John Edzerza has joined the Yukon Party and given Premier Dennis Fentie back his majority government.
Edzerza’s move confounded colleagues Thursday, who as recently as last month heard Edzerza chastise Fentie for being a bully, and extolling the benefits of a minority government.
“The Yukon legislature is becoming musical chairs,” said Todd Hardy, a New Democratic party MLA and former party leader.
“And the people are going to say that these people don’t have ethics or standards,” he said.
Edzerza has saved Fentie from entering the legislature in a minority position borne from the high-profile resignation of former Energy, Mines and Resources minister Brad Cathers in the fallout from the ATCO scandal last August.
For that, opposition members – who were hankering for a fall sitting with some leverage to pressure Fentie – voiced distaste at Edzerza’s surprise change of heart.
“I am disappointed with what John did when last month he said he wouldn’t do it,” said Cathers, who sat as an independent with Edzerza until yesterday.
“I took him at his word – and I’m disappointed he didn’t do that,” he said.
There was rampant speculation over what kind of deal Edzerza got for his allegiance.
“Was it a minister’s post or a Speaker’s chair?” said Cathers, who added that both positions carry a significant boost in pay and profile.
Calls to Edzerza’s office were not returned and Fentie’s spokesperson, Roxanne Vallevand, said there would be no comment until Edzerza speaks.
Media received a brief news release early Thursday morning announcing his immediate inclusion in the government.
“One of my priorities is to work with First Nation governments to establish land-based treatment programs in Yukon,” Edzerza is quoted as saying in the release.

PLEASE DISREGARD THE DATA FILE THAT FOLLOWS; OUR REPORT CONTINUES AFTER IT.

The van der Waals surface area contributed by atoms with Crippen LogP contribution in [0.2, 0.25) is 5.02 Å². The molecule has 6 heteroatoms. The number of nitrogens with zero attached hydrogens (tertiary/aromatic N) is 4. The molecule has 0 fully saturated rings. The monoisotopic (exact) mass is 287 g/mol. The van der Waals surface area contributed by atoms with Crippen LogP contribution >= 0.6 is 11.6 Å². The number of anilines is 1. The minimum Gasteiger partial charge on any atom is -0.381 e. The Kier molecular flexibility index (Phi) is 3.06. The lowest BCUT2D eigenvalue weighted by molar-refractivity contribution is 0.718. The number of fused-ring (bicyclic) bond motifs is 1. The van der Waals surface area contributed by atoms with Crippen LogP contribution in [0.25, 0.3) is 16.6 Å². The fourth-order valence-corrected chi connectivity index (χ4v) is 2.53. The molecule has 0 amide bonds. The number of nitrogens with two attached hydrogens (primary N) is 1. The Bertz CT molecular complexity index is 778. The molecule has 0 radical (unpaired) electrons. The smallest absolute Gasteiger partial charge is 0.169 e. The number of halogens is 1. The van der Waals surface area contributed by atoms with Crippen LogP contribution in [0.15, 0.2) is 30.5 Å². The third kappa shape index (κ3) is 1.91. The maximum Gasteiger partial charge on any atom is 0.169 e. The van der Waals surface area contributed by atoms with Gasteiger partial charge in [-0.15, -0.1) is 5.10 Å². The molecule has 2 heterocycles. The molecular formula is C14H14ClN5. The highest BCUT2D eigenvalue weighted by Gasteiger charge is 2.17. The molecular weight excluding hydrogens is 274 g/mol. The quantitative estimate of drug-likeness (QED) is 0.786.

Edzerza was singing a different tune when Cathers quit in August.
“Just two months ago, he was talking publicly about the premier’s bullying behaviour and how having a minority government was good,” said Arthur Mitchell, leader of the Liberal party.
Fentie “lied” about selling hydro assets owned by the Yukon Energy Corporation to ATCO and Fentie’s aggressive behaviour stifled ministers and silenced political staff, Cathers said on August 28.
At the time, Edzerza supported Cathers’ resignation and even referred to him having the “intestinal fortitude” to stand up to Fentie.
“I left Mr. Fentie’s government under the same circumstances as Brad,” said Edzerza in early September. “And it doesn’t look like anything has changed.”
Back then, Edzerza said he wouldn’t join Fentie’s government.
“If they did ask me, I wouldn’t do it,”
And now, just a few weeks later, there’s the new John Edzerza.
Joining the Yukon Party is a good thing because it helps avoid an election that nobody wants, he said in his release.
An election is unlikely since the opposition doesn’t have the required votes to pass a nonconfidence motion.
Edzerza has changed party allegiances three times in three years. He served under the Yukon Party banner and was a minister in Fentie’s cabinet from 2002 to 2006, when on the eve of an election, he declared his intention to run as a New Democrat.
Edzerza won the party’s nomination battle in his riding, McIntyre-Takhini, and was re-elected. He remained a New Democrat for a little more than two years, and quit the party this January to sit as an independent.
Party leaders are “blackmailed” by their caucus because they threaten to break ranks if they don’t get what they want, said Hardy, who led the New Democrats when Edzerza was a member.
“We’re all tarnished by it in the end,” said Hardy.
Edzerza jumping into bed with Fentie is different than his switch to the New Democrats, said Hardy, because Edzerza had to win a nomination before being allowed into the fold.
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